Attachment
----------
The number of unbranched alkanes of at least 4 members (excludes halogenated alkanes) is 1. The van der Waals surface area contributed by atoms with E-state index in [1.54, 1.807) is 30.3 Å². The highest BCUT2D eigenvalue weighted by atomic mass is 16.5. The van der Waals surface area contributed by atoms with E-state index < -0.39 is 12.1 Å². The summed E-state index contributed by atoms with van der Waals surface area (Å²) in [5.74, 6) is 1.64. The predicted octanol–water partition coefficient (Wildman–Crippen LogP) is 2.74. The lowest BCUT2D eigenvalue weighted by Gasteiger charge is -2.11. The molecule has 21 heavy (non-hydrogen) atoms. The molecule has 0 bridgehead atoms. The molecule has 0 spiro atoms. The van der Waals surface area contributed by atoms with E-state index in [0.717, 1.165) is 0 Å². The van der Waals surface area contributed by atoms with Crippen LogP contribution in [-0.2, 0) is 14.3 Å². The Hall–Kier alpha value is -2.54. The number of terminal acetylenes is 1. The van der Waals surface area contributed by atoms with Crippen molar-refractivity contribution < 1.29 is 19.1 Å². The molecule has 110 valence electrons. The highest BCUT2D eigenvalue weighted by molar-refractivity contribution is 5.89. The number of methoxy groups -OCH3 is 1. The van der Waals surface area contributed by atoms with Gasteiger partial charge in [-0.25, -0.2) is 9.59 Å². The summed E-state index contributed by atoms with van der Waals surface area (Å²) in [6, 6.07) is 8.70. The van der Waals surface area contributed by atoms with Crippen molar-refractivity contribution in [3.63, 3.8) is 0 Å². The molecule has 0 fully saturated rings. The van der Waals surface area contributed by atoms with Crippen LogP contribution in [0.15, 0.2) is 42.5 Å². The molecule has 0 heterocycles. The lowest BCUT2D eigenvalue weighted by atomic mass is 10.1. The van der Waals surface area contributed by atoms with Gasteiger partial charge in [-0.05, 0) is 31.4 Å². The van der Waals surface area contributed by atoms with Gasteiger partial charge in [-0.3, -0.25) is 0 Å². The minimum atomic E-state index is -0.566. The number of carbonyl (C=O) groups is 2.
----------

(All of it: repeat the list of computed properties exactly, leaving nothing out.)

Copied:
The number of unbranched alkanes of at least 4 members (excludes halogenated alkanes) is 1. The van der Waals surface area contributed by atoms with E-state index in [1.54, 1.807) is 30.3 Å². The highest BCUT2D eigenvalue weighted by atomic mass is 16.5. The van der Waals surface area contributed by atoms with E-state index < -0.39 is 12.1 Å². The summed E-state index contributed by atoms with van der Waals surface area (Å²) in [5.74, 6) is 1.64. The predicted octanol–water partition coefficient (Wildman–Crippen LogP) is 2.74. The lowest BCUT2D eigenvalue weighted by Gasteiger charge is -2.11. The molecule has 21 heavy (non-hydrogen) atoms. The molecule has 0 bridgehead atoms. The molecule has 0 spiro atoms. The van der Waals surface area contributed by atoms with E-state index in [0.717, 1.165) is 0 Å². The van der Waals surface area contributed by atoms with Crippen LogP contribution in [-0.2, 0) is 14.3 Å². The Hall–Kier alpha value is -2.54. The number of terminal acetylenes is 1. The van der Waals surface area contributed by atoms with Crippen molar-refractivity contribution < 1.29 is 19.1 Å². The molecule has 110 valence electrons. The highest BCUT2D eigenvalue weighted by molar-refractivity contribution is 5.89. The number of methoxy groups -OCH3 is 1. The van der Waals surface area contributed by atoms with Gasteiger partial charge in [-0.25, -0.2) is 9.59 Å². The summed E-state index contributed by atoms with van der Waals surface area (Å²) in [6, 6.07) is 8.70. The van der Waals surface area contributed by atoms with Crippen molar-refractivity contribution in [3.63, 3.8) is 0 Å². The molecule has 0 fully saturated rings. The van der Waals surface area contributed by atoms with Crippen LogP contribution in [0.15, 0.2) is 42.5 Å². The molecule has 0 heterocycles. The lowest BCUT2D eigenvalue weighted by atomic mass is 10.1. The van der Waals surface area contributed by atoms with Gasteiger partial charge in [-0.05, 0) is 31.4 Å². The van der Waals surface area contributed by atoms with Gasteiger partial charge in [-0.3, -0.25) is 0 Å². The minimum atomic E-state index is -0.566. The number of carbonyl (C=O) groups is 2.